However, if you are determined to embark on this journey, it is important that you go about it the right way and with a healthy attitude towards your body. The following steps can help you do that.

  • Focus on setting the right calorie deficit and amounts of protein, carbohydrates and fats. Our online energy intake and macronutrient calculator will help you calculate these values for you.
  • Prepare a healthy diet with enough of all the nutrients that will be sustainable for you in the long term. Our article What is a Healthy Diet and How to Learn to Eat Healthy? will reveal how to do it.
  • Pay particular attention to getting enough protein and fibre, nutrients that will help keep you satiated.
  • Think through a training plan that includes both aerobic and strength activity. Since the goal is to have visible abdominal musculature, it is beneficial to include exercises for this area in your workout. Our article How to Create a Good Gym Training Plan Will Help You Build an Effective Plan?
  • For inspiration on abdominal exercises, you can take a look at some of our articles:
  • In addition to targeted workouts, don’t forget about regular activity throughout the day. Walking, going to and from the shops by foot, taking the stairs, or moving around while cleaning all contribute to your caloric expenditure.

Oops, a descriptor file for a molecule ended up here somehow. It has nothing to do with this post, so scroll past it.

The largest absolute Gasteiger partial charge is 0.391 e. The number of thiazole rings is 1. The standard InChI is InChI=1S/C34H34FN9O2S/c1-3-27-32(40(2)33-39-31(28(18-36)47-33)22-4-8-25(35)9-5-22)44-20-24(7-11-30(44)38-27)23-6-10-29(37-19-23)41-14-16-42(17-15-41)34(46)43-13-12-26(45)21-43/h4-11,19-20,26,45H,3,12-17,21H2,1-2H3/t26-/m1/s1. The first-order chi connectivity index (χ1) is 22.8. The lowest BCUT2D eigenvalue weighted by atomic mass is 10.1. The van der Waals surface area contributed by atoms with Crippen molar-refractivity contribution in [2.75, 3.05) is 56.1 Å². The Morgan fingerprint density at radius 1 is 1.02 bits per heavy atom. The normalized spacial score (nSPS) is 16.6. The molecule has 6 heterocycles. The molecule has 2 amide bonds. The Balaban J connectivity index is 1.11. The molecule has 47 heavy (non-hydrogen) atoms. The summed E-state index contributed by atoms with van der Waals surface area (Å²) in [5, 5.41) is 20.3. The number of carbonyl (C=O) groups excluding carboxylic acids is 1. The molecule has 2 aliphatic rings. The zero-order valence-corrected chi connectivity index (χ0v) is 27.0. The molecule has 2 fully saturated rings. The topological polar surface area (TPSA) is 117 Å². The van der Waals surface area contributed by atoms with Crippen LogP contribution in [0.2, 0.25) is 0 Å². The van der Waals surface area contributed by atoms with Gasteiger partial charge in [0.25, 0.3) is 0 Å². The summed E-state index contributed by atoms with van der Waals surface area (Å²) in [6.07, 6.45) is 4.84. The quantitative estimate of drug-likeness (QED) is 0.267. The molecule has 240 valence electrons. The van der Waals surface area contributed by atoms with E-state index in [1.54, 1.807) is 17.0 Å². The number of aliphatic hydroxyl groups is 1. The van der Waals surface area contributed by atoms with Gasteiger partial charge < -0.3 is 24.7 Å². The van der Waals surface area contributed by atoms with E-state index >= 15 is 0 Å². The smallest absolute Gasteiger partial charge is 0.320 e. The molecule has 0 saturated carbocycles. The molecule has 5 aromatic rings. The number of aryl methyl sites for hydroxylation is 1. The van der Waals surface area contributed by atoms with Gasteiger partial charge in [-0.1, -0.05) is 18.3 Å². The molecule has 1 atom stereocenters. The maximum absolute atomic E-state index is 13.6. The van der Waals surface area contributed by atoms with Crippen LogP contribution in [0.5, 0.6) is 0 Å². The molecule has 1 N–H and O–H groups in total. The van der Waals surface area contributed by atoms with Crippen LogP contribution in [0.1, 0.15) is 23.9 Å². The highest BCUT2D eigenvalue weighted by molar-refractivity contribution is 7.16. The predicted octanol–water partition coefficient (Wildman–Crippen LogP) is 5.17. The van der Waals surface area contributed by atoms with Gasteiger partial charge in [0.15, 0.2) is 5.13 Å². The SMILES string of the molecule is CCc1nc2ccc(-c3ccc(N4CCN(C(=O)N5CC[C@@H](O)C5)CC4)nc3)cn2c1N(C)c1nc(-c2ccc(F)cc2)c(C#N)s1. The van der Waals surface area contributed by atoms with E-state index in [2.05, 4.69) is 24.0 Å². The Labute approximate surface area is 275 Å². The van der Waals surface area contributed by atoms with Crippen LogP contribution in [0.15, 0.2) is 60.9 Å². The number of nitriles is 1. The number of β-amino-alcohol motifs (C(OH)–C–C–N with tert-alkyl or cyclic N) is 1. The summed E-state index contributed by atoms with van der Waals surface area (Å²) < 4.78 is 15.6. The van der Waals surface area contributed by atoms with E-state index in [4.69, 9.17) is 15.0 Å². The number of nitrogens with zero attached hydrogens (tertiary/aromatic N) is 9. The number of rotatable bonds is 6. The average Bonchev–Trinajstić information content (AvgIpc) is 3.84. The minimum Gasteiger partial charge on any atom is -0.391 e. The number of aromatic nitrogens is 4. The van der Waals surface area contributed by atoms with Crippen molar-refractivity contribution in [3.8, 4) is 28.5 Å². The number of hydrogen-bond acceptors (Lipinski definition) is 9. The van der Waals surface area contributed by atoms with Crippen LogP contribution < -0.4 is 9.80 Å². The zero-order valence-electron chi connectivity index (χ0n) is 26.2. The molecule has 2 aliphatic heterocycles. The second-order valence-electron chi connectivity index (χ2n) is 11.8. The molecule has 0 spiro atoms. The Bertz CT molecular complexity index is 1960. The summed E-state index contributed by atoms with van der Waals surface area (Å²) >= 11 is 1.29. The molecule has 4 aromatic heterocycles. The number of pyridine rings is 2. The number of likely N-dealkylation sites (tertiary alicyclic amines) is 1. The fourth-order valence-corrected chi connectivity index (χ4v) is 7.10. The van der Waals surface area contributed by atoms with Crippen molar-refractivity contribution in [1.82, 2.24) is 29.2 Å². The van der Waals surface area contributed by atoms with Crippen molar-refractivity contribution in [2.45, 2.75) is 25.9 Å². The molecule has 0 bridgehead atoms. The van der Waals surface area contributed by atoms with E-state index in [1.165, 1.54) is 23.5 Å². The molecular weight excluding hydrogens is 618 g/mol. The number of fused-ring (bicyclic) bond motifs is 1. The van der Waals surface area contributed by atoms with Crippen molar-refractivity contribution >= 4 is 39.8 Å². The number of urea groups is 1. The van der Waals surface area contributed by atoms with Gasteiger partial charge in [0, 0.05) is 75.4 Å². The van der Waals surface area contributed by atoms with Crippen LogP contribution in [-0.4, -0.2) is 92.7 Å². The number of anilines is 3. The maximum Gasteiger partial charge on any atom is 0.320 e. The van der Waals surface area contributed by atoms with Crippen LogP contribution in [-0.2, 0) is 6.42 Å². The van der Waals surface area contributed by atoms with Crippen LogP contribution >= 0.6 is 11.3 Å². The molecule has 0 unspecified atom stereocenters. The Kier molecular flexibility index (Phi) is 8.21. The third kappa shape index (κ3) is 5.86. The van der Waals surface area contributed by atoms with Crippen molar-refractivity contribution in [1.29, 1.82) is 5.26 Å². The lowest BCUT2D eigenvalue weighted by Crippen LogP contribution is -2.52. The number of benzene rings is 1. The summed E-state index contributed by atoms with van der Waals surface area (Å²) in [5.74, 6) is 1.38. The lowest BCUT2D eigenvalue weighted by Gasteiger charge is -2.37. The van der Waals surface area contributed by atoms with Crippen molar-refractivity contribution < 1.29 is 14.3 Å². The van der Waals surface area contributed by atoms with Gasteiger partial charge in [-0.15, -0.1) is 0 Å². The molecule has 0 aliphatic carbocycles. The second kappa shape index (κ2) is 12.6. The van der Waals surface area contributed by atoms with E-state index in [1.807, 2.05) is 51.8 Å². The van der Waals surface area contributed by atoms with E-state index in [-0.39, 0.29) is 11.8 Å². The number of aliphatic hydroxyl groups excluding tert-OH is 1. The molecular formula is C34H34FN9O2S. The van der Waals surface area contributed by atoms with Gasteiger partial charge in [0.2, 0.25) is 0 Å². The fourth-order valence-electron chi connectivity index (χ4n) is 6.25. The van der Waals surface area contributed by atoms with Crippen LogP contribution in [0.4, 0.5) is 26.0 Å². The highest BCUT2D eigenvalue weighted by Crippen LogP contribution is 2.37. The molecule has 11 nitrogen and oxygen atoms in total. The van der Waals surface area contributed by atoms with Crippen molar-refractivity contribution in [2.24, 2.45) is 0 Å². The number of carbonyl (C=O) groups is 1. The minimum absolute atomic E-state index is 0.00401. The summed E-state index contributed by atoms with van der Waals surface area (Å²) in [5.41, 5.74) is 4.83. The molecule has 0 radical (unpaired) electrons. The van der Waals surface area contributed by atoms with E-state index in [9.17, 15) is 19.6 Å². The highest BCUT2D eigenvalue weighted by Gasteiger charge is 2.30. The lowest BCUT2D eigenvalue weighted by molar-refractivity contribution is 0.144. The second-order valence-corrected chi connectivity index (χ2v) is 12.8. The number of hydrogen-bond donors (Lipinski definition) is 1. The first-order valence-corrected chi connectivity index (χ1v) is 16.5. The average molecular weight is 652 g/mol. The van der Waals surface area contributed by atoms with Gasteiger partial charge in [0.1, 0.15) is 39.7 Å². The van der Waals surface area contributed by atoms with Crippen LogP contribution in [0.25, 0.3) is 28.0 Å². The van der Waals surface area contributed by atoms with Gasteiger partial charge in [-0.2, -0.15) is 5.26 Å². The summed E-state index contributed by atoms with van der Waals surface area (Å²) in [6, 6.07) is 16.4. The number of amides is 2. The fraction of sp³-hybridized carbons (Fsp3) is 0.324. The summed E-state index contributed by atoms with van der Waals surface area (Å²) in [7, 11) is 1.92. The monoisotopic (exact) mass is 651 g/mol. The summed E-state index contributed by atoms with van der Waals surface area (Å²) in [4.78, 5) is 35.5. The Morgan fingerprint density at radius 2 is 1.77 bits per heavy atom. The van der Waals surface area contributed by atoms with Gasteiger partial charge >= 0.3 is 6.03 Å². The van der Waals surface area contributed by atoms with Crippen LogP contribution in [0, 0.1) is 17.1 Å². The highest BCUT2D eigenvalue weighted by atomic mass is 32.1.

• Once you have all of the above mastered, you can also call on nutritional supplements, such as various fat burners, to help you. These will not only help you lose weight more effectively, but also help you manage your calorie deficit better.
  • Don’t forget to track and record your progress and interim results, for example, every two weeks. A classic scale, a regular body composition analysis on InBody or measuring the amount of fat with fat callipers can help you with this. Don’t underestimate taking regular photos of yourself or measuring your waist circumference. To make sure you don’t forget about these regular checks, set a specific time when you will do them. For example, Sunday morning after you wake up could be ideal.

For a more detailed guide on how to achieve your dream results, read our articles Lose the Belly and Get in Shape with Our Easy Guide or 9 Tips for a Sculpted Six-Pack.

What should you remember?